Emma Thompson Charms BAFTA Crowd With Tales of Oscar Wins, Acting Pet Peeves and Being Angry at John Travolta
LONDON -- Double Oscar-winning actress and screenwriter Emma Thompson regaled a packed British Academy of Film and Television Arts HQ in the British capital Sunday with Oscar tales, stories about being pissed at John Travolta and her take on why being a woman of a certain age means meaty roles are hard to come by.
Having won three British Academy of Film and Television Arts Awards herself, Thompson is no stranger to the corridors of British Academy power. Over the course of an hour and a half, Thompson breezily and humorously discussed her 30-year screen career onstage Sunday.
Stopping to chastise the enthusiastic audience in the front row at the midway point for not letting her know her bra strap was visible in her chic black dress, Thompson said she was doing her hardest to entertain in spite of the fashion social faux pas.
Thompson, who won her first Oscar just after a Golden Globe in 1993 for her turn in Howards End, described that win as a "totally surreal" experience. She said that back in the early 1990s, the Academy Awards were a "very faraway thing" and that the Oscar statue was an icon "that belonged to Cary Grant and Katharine Hepburn," not her.
Thompson said she took her mom with her to the ceremony and had gotten dressed up in "posh frocks" at around 11 a.m., ahead of the ceremony. She said she remembered her mother's dress had a particularly long train, which caused her to choke "like a bulldog" when someone trod on it. But Thompson said all was not lost because nearly everyone that stood on the gown's train was famous, "which meant we stopped and chatted to a lot of very talented people" on the red carpet.
It was when she went backstage after her winner's speech at the ceremony -- her mother had turned to her just before the winner's envelope was opened to tell her she had a snowball's chance in hell of winning -- that the magnitude and importance of the Oscar statue hit home.
"I handed [the Oscar] to a security guard while I hiked up my tights -- there were no Spanx in those days -- and he looked at me like no one has ever looked at me. It was like I'd handed him the Ark of the Covenant or something," she said, laughing.
Thompson wrapped the trophy in some socks and put it in her carry-on luggage to take through LAX. Everyone in security wanted to hold "what must have looked like a nuclear warhead" on the scanners.
"Even the captain on the flight home came down to see me and asked me if he could see it and hold it," she said. "I said I would prefer it if he went back to the cockpit and keep his eyes on the road."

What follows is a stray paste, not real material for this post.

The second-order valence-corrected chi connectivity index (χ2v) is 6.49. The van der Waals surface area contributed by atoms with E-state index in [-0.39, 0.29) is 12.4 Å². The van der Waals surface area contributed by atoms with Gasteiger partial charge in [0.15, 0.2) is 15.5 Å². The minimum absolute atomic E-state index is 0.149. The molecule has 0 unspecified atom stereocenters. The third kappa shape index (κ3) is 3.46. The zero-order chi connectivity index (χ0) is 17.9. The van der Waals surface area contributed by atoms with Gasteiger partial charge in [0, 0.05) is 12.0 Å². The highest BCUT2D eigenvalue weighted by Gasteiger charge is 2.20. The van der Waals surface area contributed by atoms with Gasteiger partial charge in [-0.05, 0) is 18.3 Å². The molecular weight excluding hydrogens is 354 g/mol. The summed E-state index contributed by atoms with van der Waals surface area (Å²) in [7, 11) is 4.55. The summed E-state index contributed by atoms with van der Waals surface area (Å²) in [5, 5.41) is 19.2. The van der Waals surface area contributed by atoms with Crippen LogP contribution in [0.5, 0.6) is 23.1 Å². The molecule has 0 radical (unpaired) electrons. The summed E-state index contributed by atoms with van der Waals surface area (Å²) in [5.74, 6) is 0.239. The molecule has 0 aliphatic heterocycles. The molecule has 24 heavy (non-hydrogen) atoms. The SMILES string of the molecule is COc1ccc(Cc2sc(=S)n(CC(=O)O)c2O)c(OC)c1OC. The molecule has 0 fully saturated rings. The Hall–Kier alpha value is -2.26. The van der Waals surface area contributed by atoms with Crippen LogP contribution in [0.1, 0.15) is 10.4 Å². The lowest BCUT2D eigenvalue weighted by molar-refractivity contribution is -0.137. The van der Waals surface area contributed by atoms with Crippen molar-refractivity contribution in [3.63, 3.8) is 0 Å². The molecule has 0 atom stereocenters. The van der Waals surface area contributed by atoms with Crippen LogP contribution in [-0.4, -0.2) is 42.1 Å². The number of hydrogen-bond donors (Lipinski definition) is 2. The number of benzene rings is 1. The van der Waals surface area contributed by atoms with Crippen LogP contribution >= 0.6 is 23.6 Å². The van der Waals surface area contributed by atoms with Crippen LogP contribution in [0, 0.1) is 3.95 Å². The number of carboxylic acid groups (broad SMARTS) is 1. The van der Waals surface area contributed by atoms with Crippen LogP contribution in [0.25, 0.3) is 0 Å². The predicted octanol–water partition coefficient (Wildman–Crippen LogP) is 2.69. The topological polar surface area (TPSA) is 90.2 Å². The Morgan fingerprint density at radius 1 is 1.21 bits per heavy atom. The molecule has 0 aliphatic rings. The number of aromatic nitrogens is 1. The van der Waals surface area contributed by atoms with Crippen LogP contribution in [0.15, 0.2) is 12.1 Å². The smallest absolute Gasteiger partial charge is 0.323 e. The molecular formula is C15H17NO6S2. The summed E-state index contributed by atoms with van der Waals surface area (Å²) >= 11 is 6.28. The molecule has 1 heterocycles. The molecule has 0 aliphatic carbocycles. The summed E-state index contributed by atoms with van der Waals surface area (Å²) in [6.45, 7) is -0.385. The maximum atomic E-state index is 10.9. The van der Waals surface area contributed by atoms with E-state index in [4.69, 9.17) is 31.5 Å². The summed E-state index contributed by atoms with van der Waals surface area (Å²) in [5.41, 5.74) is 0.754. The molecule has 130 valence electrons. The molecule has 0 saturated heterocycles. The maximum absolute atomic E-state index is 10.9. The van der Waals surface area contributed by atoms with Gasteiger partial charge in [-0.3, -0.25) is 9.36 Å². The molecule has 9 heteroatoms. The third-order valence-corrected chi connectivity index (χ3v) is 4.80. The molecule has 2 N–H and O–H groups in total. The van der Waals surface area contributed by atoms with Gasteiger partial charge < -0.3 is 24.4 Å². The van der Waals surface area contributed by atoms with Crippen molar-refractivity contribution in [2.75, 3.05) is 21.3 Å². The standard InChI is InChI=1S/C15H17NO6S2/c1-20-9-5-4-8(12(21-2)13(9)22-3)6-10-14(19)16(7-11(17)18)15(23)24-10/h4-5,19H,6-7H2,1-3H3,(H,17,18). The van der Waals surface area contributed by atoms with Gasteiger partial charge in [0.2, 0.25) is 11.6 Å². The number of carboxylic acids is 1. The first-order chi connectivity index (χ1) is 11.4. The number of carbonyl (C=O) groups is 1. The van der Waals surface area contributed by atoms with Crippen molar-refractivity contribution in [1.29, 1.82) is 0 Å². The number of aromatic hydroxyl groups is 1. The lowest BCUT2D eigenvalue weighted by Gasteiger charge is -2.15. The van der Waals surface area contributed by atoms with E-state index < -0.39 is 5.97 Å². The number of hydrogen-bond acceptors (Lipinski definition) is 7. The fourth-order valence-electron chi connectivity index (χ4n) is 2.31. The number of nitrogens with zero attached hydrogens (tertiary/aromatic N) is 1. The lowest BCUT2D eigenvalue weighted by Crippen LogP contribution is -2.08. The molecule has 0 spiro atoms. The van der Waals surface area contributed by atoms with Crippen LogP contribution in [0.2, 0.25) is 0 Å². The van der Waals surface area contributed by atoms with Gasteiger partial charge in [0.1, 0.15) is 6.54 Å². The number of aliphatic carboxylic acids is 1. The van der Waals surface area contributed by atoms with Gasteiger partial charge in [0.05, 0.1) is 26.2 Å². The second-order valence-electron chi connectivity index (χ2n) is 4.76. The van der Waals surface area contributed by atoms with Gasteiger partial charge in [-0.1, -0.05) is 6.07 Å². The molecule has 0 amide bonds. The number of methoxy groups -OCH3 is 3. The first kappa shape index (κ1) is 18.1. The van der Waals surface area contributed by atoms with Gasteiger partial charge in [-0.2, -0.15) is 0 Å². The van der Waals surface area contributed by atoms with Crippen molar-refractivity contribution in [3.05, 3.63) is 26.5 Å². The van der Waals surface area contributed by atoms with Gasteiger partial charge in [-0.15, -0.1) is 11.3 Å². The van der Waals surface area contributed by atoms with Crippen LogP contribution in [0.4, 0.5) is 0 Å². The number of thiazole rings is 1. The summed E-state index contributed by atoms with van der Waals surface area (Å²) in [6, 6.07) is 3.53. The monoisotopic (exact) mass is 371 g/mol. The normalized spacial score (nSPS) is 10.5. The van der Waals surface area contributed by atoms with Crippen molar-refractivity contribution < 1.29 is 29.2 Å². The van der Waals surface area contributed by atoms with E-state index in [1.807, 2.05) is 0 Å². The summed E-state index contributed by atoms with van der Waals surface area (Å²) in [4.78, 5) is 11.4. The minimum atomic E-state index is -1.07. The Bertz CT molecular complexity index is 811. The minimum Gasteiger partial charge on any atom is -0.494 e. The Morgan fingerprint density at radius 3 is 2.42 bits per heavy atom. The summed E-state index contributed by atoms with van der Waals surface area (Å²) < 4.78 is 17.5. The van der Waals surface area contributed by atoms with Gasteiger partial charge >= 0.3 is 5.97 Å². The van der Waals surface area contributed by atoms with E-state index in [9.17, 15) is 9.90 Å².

But her answer to the question of whether the Oscar win had been life-changing was succinct. "No," came the response.
Thompson noted that the Oscar legend goes that actors don't work for a year after winning one, but she recalled that curse did not hold true for her.
Her next screen role was in James Ivory's The Remains of the Day, a movie that reunited her with Anthony Hopkins onscreen. Thompson's mother sent Hopkins a note asking that he not "eat her," considering that he had just starred as Hannibal Lecter in The Silence of the Lambs prior to shooting Howards End.
In one of the interview's most revealing segments, Thompson grew visibly moved talking about her grandmother, who had spent her entire life in servitude from age 14 and had been raped and birthed a child by one of her masters. But asked if this knowledge had informed her portrayal of Miss Kenton opposite Hopkins' socially and sexually repressed character in Remains, Thompson said she simply tried to play the scene in front of her and bring the character and words to the screen.
In 1996, Thompson won her second Oscar, this time for writing, picking up the best adapted screenplay statuette for Sense and Sensibility, the Ang Lee-directed movie in which she also starred. She won her second Golden Globe for the same work and picked up her third BAFTA for best actress for her turn in her own script.
When asked to adapt Sense and Sensibility, Thompson turned to her friend and writer Ruth Prawer Jhabvala to ask her what to do "because she didn't know where to start."
"She told me, adapt the whole book and then go from there," Thompson said, adding that her first script came in at around 500 pages before smiling to the audience and saying: "They're meant to be 90, you know."